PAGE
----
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Top Ten Junk Science stories for 2006!

page: 1

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posted on Dec, 16 2006 @ 11:24 AM

1. Some Real Inconvenient Truth.
2. Board of Health or Bored of Science?
3. What Hurricane Season?
4. Day of Reckoning for DDT Foes?
5. Cosmic ray study fails to penetrate lead-lined media.
6. Stem cell fraud and futility.
7. Low-fat diet myth busted.
8. Woodpecker Racket.
9. Food police indict SpongeBob Squarepants.
10. Californias Not-so-deadly Air.

Interesting stuff. You have got to realize that most studies have one goal. The goal is making money. Scientist realize that fear mongering always gets the grants. Saying everything is fine gets you nothing.

I love the fact that ALGORE gets slammed in this report.

Also, why haven't lawsuits been filed over these so-called Hurricane experts predicitons? The dire warnings of a horrendous hurricane season drove up the gas prices. There has been talk of "Global Warming" lawsuits, so why not sue the hurricane forecasters for being wrong about it?

posted on Dec, 16 2006 @ 11:51 AM
Global Warming is real. Maybe it's not obvious for you folks living in temperate regions, but as a dude who's lived his whole life in the tropics (see my coordinates, I'm just 3 degrees north of the equator) I can assure you that the ambient temperature is getting hotter -- I've been keeping track since I was 9 years old. At that time temperatures were averaging 27-29 Celsius during the day. Now at 23 years of age the ambient temperature during the day is easily above 34 degrees, reaching 38 on some still days with no wind.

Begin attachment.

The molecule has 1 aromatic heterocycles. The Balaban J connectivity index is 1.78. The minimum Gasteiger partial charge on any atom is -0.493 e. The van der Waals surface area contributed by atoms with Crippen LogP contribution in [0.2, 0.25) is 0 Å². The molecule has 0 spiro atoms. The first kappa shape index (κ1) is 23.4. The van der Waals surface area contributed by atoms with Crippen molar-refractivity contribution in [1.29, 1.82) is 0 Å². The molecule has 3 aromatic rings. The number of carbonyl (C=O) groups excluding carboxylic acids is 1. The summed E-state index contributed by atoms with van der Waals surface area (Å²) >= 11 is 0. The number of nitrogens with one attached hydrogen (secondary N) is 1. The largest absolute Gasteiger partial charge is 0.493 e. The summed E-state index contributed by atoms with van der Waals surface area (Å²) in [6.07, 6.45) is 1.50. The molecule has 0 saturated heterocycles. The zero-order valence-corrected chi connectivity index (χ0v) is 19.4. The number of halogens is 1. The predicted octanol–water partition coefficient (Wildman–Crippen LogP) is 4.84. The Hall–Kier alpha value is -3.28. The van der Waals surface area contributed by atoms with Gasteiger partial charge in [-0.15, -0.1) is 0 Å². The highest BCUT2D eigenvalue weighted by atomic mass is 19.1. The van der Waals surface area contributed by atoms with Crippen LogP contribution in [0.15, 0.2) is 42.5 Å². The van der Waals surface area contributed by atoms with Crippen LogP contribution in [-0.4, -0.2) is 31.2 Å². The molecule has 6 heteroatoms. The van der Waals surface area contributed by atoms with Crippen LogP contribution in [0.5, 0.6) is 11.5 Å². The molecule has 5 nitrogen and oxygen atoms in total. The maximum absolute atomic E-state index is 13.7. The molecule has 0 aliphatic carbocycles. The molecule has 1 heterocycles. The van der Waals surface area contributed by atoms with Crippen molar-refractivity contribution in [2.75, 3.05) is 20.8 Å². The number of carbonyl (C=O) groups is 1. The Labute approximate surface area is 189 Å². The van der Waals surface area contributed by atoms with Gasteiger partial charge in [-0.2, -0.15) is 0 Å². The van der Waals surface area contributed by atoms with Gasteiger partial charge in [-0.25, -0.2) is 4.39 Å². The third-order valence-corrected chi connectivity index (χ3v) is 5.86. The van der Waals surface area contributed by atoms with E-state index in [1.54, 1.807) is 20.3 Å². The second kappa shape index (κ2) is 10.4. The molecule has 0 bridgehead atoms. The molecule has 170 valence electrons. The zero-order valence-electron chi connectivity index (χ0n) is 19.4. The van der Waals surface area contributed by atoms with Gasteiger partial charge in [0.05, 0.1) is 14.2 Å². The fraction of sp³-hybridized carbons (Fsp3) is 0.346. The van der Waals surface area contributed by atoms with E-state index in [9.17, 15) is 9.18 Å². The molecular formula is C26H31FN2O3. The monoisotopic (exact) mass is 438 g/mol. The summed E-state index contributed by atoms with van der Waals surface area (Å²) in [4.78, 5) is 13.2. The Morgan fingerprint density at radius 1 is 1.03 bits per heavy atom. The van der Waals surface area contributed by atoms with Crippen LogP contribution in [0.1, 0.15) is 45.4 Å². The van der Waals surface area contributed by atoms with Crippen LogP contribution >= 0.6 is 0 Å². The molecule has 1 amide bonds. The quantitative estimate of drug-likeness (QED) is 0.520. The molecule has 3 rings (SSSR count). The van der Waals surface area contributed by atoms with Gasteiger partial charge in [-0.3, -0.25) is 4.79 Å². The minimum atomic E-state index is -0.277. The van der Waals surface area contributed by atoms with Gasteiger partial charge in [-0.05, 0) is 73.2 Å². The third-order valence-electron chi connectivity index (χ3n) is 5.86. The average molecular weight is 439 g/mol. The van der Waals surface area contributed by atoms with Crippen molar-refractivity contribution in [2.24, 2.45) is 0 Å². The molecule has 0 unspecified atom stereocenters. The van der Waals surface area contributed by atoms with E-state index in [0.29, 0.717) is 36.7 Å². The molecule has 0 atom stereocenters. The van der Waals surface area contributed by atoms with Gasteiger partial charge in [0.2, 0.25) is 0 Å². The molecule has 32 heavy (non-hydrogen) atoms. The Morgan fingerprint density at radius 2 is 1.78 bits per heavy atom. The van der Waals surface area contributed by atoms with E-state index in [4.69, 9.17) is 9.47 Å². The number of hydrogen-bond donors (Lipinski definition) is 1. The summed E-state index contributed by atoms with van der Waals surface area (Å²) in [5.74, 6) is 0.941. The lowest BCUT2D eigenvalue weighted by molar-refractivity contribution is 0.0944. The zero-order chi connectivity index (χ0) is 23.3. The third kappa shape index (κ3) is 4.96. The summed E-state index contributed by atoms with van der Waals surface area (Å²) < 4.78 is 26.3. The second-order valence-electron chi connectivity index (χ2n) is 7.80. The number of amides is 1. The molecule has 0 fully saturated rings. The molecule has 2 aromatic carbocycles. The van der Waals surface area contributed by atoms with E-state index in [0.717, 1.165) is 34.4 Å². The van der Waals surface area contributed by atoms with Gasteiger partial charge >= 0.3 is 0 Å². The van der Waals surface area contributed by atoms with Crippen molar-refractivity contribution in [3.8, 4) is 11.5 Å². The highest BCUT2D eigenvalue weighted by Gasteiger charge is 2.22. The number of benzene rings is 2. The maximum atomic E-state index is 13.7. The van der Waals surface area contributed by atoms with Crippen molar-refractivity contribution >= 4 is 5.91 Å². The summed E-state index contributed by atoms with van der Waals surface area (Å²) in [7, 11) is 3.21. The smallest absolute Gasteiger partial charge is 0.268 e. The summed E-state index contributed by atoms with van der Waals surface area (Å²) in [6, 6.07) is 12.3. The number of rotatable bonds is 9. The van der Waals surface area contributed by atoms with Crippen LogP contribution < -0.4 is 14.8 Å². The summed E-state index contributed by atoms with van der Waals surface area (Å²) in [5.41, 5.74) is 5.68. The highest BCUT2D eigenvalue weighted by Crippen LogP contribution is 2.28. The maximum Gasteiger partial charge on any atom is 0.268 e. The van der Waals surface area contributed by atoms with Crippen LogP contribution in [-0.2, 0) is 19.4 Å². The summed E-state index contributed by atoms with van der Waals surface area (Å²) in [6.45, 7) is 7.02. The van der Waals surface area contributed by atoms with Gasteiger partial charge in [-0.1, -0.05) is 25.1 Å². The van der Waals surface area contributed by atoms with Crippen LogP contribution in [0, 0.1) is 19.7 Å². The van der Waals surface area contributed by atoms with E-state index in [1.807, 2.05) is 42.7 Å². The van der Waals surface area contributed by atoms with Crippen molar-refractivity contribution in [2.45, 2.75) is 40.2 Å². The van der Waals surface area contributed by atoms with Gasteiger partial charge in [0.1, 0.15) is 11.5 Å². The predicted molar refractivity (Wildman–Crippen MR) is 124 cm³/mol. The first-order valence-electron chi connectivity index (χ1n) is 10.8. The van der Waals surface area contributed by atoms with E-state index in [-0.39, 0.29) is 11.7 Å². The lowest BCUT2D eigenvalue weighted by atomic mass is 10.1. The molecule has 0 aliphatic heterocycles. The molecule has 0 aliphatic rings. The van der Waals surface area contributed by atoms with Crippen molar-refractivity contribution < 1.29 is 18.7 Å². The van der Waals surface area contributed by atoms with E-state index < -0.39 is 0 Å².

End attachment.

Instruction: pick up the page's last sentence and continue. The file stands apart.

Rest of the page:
Now whether it's because of the greenhouse gas emissions we modern folk release from our daily practices or because of cosmic/solar rays or something else, I really don't know. But as I've pointed out in this post, the fact that we humans may not be solely responsible of it doesn't let us off the hook. We still need safe, sustainable environmental policies.

All of us, starting with the developed nations who are what other nations aspire to be. If the developed world doesn't take the lead, how is that going to motivate developing world to adopt sustainable practices? If the developed world forsakes Mother Nation in favour of bling, why would third world nations not sell themselves down the river in favour of bling? It has to start somewhere.

Forget the bickering. Forget the scaremongering. Forget the finger pointing. We all live on this giant ball of a rock we can't escape. We should all take care of her, together.

posted on Dec, 16 2006 @ 12:14 PM

Fox News??? They don't even know what the hell junk science is. My husband is a scientist and had a good laugh over that one. There's a reason why it's called Faux News.

posted on Dec, 16 2006 @ 12:27 PM

Originally posted by forestlady

Fox News??? They don't even know what the hell junk science is. My husband is a scientist and had a good laugh over that one. There's a reason why it's called Faux News.

Uhhmmm FOX NEWS reported the story, ahead of others, as usual.

The report comes from

Your husband is a scientist? It is a noble profession. What is his opinion on the battle for grants? My opinion is that the more alarming the study, the more money you are likely to recieve in grants.

[edit on 16-12-2006 by RRconservative]

posted on Dec, 16 2006 @ 01:42 PM

Originally posted by RRconservative
Your husband is a scientist? It is a noble profession. What is his opinion on the battle for grants? My opinion is that the more alarming the study, the more money you are likely to recieve in grants.[edit on 16-12-2006 by RRconservative]